Monday, March 31

Slow Snow Slog; and Book Rec: "Feed"

Here are the places I went as 3.5" of wet sloppy snow accumulated today, my only available errand day this week: Got a haircut. Target run. Took Evan to Verizon in Roseville to replace his broken phone. Dropped him off and went to the bank. Went back because I forgot to pick up Potamus, who stayed with Dennis and Jarrett while Evan and I went to Loyola in Chicago. Post office. Home for two hours; a time of inadvertent napping.

Got Jarrett and brought him to the dentist. (Dad picked him up.) Went too far north on Hamline and was funneled into Snelling going north. Got gas. Noticed windshield wiper was broken so went back down south to pick up a new wiper. Needed tools to install it so decided to skip it until I could get to the garage. Back up north to Mike's Discount Foods. And home.

WHAT I'M READING NOW: M. T. Anderson's teen/young adult book "Feed," set in a dystopian future.

In M. T. Anderson's "Feed," everyone is bathed in and entertained by a constant feed directly into their heads; it's 24/7 ads, music, video and gaming feeds, fads, fashion and hairstyle news, and telepathic communication with friends. People are happily distracted from concerns about the outside world, and can barely read, write, or think for themselves. During spring break, Titus and his friends go to the moon ("We went to the moon to have fun, but the moon turned out to completely suck") where he meets Violet, and where the group of friends is "hacked," ending up in the hospital without feeds for several days. After the feeds are reconnected, Titus and Violet continue to experience disturbing hacks on their feeds.

That's as far as I've gotten, though the blurb indicates that Titus and Violet will decide to "fight the feed." "Feed" reads like an unsettling and hilarious mix of George Orwell and empty "Valley Girl" dialog (which for this adult, is getting a little annoying.) It's a cautionary tale, and I'm eager to see if Anderson's ending is as bleak as Orwell's in "1984."

Any librarian who has watched dozens of people sitting elbow-to-elbow at long tables, riveted to their computer screens, will recognize the power of the Feed. Like the Internet, the Feed started as educational tool but quickly morphed into a business and pleasure emporium that delights, distracts, and captivates. Envision a constant silent cell phone link added, and it's easy to project into our own future a scenario in which virtual contact continues to eclipse the physical presence of all but our closest friends.

Good lines:

"Everything at home was boring. Link Arwaker was like, "I'm so null," and Marty was all "I'm null, too, unit," but I mean we were all pretty null . . ."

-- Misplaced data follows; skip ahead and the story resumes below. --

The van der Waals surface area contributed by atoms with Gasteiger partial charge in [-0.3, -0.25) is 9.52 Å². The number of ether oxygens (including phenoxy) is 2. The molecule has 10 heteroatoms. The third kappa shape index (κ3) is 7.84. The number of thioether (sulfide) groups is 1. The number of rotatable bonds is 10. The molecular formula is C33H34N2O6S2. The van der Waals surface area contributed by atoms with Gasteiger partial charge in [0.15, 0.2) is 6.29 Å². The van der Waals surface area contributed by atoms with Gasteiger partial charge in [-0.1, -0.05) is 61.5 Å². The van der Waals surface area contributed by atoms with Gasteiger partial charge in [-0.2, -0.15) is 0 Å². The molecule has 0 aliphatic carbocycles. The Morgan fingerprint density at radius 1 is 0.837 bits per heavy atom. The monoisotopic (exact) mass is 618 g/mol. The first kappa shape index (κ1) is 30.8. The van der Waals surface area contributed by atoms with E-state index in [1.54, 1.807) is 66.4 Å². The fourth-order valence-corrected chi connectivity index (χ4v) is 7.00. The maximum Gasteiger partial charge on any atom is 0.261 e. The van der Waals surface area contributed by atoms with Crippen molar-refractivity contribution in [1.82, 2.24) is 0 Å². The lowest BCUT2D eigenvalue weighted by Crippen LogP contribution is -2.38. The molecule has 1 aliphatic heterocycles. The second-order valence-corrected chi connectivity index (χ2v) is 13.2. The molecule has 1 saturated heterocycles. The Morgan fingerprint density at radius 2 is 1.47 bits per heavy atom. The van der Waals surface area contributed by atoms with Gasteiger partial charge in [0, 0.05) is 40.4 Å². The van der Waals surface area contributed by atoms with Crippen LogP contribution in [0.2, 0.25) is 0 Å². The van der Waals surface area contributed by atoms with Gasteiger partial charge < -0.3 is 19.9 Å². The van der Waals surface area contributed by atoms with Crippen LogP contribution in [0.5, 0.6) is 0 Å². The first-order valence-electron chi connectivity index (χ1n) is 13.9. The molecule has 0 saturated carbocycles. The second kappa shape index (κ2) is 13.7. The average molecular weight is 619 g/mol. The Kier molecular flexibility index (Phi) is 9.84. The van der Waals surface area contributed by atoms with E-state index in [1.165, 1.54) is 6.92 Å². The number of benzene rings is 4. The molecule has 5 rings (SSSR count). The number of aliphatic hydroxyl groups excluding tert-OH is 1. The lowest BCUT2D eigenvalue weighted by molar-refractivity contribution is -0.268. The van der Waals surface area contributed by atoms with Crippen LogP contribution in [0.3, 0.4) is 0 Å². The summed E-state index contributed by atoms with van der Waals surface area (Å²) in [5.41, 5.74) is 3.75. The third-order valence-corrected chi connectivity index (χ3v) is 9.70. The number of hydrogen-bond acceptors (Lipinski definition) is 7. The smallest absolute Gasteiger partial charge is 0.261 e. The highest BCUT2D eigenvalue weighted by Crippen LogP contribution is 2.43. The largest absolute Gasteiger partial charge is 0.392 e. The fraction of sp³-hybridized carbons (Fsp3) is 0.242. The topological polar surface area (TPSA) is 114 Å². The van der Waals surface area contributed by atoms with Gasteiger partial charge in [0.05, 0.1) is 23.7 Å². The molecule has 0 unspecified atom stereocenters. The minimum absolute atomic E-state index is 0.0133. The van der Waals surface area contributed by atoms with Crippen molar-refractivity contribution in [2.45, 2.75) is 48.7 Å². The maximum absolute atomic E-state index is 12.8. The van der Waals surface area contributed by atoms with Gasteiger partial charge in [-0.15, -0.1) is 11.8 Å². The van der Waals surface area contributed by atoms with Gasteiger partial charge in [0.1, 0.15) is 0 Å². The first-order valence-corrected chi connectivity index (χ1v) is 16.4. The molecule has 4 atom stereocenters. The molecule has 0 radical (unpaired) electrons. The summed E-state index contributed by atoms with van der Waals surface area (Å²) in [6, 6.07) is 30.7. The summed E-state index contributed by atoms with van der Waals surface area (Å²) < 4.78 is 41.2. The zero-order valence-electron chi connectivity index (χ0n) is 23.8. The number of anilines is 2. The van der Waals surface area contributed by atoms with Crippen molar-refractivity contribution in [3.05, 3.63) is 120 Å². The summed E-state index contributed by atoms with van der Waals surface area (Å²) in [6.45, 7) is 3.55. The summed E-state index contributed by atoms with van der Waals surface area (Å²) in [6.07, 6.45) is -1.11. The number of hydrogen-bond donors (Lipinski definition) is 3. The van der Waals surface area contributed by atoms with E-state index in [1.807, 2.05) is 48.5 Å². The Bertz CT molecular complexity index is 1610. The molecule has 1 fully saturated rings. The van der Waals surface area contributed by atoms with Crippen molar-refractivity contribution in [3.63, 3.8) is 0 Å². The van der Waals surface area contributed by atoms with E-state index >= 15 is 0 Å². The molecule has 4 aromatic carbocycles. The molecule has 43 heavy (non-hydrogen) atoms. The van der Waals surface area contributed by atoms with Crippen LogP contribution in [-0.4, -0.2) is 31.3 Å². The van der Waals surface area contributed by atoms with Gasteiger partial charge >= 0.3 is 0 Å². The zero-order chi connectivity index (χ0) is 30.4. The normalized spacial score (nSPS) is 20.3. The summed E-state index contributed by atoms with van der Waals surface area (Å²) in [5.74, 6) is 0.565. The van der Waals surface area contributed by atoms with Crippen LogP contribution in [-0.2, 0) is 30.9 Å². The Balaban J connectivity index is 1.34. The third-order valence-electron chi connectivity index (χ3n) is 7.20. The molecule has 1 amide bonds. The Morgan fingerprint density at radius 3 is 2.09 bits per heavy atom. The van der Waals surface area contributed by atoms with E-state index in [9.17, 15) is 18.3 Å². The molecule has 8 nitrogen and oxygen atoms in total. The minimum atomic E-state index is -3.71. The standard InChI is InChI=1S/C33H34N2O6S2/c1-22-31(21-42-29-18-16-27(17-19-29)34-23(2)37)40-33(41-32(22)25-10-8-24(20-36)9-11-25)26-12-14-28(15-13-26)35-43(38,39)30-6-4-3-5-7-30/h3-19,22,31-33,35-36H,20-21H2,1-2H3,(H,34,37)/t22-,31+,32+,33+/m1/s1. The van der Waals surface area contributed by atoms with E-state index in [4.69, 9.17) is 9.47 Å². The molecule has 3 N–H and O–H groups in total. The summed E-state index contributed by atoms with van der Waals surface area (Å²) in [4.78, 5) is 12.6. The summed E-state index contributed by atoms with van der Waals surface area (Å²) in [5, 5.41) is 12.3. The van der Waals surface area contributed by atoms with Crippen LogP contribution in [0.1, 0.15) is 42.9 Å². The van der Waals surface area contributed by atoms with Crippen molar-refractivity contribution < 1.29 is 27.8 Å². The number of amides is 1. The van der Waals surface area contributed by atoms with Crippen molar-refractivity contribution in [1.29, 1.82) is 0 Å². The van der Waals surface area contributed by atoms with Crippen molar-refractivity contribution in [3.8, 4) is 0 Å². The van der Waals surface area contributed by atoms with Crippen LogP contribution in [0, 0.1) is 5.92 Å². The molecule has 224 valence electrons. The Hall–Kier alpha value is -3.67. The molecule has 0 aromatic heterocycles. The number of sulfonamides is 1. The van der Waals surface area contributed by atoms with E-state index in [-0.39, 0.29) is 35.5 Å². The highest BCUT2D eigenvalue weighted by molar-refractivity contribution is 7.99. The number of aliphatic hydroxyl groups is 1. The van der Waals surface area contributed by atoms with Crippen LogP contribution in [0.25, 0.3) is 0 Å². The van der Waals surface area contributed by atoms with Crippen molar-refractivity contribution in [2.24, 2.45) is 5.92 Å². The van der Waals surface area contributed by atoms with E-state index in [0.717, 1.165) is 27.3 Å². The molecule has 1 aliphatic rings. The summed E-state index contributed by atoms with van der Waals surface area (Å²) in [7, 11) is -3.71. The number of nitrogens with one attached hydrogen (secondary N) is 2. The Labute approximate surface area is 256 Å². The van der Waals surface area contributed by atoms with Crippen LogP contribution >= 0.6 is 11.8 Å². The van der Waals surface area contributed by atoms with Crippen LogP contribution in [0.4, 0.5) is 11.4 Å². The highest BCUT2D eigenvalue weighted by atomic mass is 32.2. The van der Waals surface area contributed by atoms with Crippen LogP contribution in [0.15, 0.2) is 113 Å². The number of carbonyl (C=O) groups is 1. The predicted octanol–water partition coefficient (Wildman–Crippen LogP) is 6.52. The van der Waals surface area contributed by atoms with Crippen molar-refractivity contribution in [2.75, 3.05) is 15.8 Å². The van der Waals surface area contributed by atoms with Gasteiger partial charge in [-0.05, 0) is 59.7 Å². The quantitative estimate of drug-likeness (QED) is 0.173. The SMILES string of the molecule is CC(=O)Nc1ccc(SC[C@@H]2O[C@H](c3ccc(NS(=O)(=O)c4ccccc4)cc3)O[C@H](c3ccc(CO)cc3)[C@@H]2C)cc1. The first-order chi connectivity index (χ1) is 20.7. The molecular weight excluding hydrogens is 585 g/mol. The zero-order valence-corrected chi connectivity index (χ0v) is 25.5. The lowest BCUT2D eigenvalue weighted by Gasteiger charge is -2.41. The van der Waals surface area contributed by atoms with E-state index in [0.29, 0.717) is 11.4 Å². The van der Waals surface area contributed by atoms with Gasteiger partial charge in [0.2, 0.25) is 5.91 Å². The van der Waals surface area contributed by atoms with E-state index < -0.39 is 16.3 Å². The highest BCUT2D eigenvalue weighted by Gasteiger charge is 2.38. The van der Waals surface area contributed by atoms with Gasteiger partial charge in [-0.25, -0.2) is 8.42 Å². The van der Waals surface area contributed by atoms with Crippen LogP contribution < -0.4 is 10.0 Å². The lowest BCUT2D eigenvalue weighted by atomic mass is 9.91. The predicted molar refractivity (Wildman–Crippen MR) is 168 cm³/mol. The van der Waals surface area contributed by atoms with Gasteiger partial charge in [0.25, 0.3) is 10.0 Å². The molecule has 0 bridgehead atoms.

The grownups speak the same way. When Titus's dad visits the hospital, he explains that Mom is, "'She's like, whoa, she's like so stressed out. This is . . . Dude.' He said, 'Dude, this is some way bad shit.'"

The doctor who gets their feeds back online says, "Could we like get a thingie, a reading on his limbic activity?"

Sunday, March 23

Easter Sunday

Easter Sunday, and for much of the morning it snowed. The clouds are low and dark, more like November than Easter. I don't even remember Easters in Duluth being this grim.

However, I've made some nice food, I can smell the pot roast cooking, and I've spent a pleasant few minutes looking at the "White Flower Farm" summer catalog. The colors! Whee! and listening to "The Messiah." I'm re-enacting the Easters and countless Sundays of my childhood, with Mom cooking, everyone else reading (OK, so in my instance I'm reading and the kids are playing video games and watching "Red vs. Blue) while classical music plays. And since it's Easter, that means "The Messiah."

No extended family today, but I'm finding community in the imagined company of all the women doing "deep cooking" today; in those listening to "The Messiah," and gardeners eager for spring.

This reverie must now end; I have to finish my taxes so we can get Evan's financial aid application finalized, and then fill out a job application.

What I'm Reading Now:

Patrick Leigh Fermor's "A Time for Silence,"
"describing his several sojourns at some of Europe's oldest and most venerable monasteries." First printed in 1957, it seemed a natural for this Easter Sunday.

Just finished "Origin" by Diana Abu-Jaber, a mystery/novel most atmospheric, with a self-isolating fingerprint technologist, Lena Dawson, working on a mystery that seems connected to her own mysterious childhood. The plot could easily degenerate to hackneyed crap, but Abu-Jaber doesn't let us down.

The atmosphere reminds me of "The Thirteenth Tale" or "Ghost Writer."

What I'm Reading

I've come to a turning point in my reading. For many years I have read to escape, reading mostly mysteries and thrillers, and avoiding the heavy literary works that bring on depression.

I had a breakthrough with "The Hours," Michael Cunningham's Pulitzer Prize-winning novel featuring Virginia Woolf, a 1940's housewife reading "Mrs. Dallowy" for emotional survival, and a modern "Clarissa Dalloway." It sounded like a landscape filled with too many depressives, but when I finally watched the movie I saw that it was above all about loving life.

I ventured to read the book, and went on to read Woolf's "Mrs. Dalloway." While I was on a roll, I read two more books I'd avoided: "The Kite Runner" and Toni Morrison's "Beloved." Loved 'em, loved 'em, loved 'em.

I feel liberated, free to read more deeply, no longer so afraid of triggering or exacerbating a depression.